A new study found that even in most impoverished communities, children have access to mobile media devices at their home.
Dr. Matilde Irigoyen, chief of paediatrics and adolescent medicine at the Einstein Medical Center in Philadelphia who also led the new study, said that there was no evidence of ‘digital divide’ in these families that were not well-off financially.
‘Digital divide’ is a term that refers to the difference between accesses to technology in wealthy families, compared with low-income families.
“Decreasing disparities in the digital divide is a good thing,” Dr. Irigoyen stated.
According to Dr. Irigoyen, learning to use mobile devices at a young age and having permanent access to them is a step forward to digital literacy.
In the study – published November 2 in the journal Paediatrics – the researchers surveyed the parents of 350 children in 2014, at a paediatric clinic in an impoverished community of Philadelphia. The children were between 6 months and 4 years old.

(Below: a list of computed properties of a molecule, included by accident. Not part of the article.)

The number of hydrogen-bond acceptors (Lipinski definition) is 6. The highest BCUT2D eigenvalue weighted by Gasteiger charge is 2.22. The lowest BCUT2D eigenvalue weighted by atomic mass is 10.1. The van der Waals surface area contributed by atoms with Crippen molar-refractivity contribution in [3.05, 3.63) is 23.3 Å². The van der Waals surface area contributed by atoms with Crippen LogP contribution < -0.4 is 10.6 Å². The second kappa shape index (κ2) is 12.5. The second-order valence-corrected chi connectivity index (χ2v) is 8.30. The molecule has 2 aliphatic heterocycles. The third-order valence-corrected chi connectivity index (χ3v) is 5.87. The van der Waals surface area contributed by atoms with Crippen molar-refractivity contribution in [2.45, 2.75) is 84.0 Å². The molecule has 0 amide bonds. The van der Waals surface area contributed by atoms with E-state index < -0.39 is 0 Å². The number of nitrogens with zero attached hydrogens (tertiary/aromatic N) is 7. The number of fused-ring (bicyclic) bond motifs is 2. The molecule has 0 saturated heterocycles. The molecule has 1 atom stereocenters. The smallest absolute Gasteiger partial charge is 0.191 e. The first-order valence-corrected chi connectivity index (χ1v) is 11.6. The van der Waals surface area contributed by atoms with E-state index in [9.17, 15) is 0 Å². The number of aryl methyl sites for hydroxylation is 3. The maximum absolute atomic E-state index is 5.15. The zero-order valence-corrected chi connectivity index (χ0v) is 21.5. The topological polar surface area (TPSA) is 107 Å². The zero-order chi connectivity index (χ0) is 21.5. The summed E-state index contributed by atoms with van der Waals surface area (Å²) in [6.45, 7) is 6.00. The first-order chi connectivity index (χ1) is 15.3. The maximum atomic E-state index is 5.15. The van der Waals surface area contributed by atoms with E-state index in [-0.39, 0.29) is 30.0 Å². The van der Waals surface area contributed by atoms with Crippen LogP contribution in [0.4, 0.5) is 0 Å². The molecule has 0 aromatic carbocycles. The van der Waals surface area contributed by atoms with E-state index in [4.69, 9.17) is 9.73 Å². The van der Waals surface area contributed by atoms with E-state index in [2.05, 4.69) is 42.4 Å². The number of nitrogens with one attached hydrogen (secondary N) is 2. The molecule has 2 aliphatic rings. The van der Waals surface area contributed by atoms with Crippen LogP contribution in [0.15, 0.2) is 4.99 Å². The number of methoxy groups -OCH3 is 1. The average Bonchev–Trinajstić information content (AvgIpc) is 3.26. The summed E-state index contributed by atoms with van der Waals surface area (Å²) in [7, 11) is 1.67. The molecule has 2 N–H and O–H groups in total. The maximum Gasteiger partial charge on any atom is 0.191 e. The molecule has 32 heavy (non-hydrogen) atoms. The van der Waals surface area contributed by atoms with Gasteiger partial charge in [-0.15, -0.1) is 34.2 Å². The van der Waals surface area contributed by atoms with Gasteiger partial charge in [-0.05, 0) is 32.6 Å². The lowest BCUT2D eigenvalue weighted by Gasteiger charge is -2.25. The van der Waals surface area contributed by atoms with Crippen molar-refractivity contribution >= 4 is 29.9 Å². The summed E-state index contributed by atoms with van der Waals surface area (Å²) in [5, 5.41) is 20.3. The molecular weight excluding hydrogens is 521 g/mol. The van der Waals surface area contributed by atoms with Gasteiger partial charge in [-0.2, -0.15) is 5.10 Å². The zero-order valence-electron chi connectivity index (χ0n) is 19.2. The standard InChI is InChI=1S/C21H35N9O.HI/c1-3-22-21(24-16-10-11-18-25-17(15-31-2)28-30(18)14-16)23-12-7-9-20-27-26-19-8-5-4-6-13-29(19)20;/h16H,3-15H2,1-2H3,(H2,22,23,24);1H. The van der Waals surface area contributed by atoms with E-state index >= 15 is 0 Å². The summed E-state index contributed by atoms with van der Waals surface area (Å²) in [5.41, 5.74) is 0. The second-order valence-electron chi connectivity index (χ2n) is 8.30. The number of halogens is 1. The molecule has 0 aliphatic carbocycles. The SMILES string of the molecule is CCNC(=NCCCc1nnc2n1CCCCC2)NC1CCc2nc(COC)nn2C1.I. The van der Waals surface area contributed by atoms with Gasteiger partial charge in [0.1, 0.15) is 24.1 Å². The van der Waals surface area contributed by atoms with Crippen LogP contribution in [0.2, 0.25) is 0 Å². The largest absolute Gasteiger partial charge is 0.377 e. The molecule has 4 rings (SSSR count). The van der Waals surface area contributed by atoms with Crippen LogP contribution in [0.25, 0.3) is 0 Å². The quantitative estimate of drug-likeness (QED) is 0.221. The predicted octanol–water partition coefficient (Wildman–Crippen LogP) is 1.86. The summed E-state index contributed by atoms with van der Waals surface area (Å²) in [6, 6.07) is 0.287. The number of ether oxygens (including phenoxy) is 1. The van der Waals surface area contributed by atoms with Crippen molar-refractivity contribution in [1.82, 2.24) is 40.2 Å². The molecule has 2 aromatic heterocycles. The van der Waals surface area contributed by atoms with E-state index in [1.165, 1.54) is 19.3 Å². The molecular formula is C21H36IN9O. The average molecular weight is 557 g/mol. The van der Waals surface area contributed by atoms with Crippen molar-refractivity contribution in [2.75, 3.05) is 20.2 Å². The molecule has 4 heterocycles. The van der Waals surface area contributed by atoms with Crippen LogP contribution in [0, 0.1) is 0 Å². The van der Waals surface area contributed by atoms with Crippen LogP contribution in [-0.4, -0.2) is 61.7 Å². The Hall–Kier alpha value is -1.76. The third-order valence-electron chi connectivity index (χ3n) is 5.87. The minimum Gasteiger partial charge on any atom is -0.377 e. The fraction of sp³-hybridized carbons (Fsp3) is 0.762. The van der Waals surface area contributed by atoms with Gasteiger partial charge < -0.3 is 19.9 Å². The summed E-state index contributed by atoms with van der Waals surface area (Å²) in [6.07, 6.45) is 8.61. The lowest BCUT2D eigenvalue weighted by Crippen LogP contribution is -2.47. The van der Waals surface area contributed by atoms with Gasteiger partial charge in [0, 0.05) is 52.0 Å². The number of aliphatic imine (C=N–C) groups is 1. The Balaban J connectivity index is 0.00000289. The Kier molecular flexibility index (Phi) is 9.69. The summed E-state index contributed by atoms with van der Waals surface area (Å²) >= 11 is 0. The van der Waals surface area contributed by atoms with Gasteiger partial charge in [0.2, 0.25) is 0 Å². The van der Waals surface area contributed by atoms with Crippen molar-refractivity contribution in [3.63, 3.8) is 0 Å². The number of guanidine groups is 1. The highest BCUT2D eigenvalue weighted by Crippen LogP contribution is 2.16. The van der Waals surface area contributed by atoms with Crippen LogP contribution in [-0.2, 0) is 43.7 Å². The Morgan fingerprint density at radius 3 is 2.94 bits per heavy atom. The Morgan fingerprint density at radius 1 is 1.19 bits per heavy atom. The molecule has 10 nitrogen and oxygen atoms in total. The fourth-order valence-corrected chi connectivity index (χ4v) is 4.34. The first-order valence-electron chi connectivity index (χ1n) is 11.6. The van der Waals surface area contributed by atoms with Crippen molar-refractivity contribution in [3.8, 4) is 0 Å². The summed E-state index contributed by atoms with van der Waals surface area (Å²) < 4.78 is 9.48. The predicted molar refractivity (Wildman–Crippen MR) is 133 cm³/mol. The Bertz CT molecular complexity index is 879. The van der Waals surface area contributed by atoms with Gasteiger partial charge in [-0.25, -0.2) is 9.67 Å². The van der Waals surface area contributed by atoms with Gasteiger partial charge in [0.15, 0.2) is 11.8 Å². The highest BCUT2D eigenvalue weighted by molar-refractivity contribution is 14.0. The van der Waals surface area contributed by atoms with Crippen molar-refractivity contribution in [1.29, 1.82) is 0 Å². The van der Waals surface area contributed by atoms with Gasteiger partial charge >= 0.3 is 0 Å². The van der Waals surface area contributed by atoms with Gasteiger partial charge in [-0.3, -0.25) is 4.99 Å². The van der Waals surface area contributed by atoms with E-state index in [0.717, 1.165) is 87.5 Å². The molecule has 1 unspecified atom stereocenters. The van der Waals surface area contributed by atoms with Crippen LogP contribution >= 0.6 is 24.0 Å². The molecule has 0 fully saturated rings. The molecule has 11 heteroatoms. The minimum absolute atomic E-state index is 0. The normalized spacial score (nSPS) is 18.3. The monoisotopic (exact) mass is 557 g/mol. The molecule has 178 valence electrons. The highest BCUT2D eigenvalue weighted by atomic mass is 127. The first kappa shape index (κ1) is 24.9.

The findings revealed that 97 percent of the households in the neighbourhood had televisions, about 83 percent had tablets, approximately 77 percent had smartphones (at least one), 50 percent of the households had computers, they had game consoles, and internet access.
Dr. Irigoyen said most of the parents and children had access to a mobile device.
Moreover, the researchers also found that children used the devices quite often. By the age of one they already had used a mobile device mostly to play a game, watch a video, or use an app.
By the age of 4, about 75 percent of the children owned a mobile device, and 50 percent of them had their own TV sets. Children ages 3 to 4 usually spent about an hour on the devices each day.
One of the benefits of early exposure to technology and digital devices is that is can increase the educational access of a young child, Dr. Irigoyen said.
However, about 66 percent of the parents gave the devices to their kids not for educational purposes, but rather to keep them calm and distracted, as the parents proceeded to do their household chores. Approximately 33 percent of the parents put their children to sleep using the devices.
Image Source: telegraph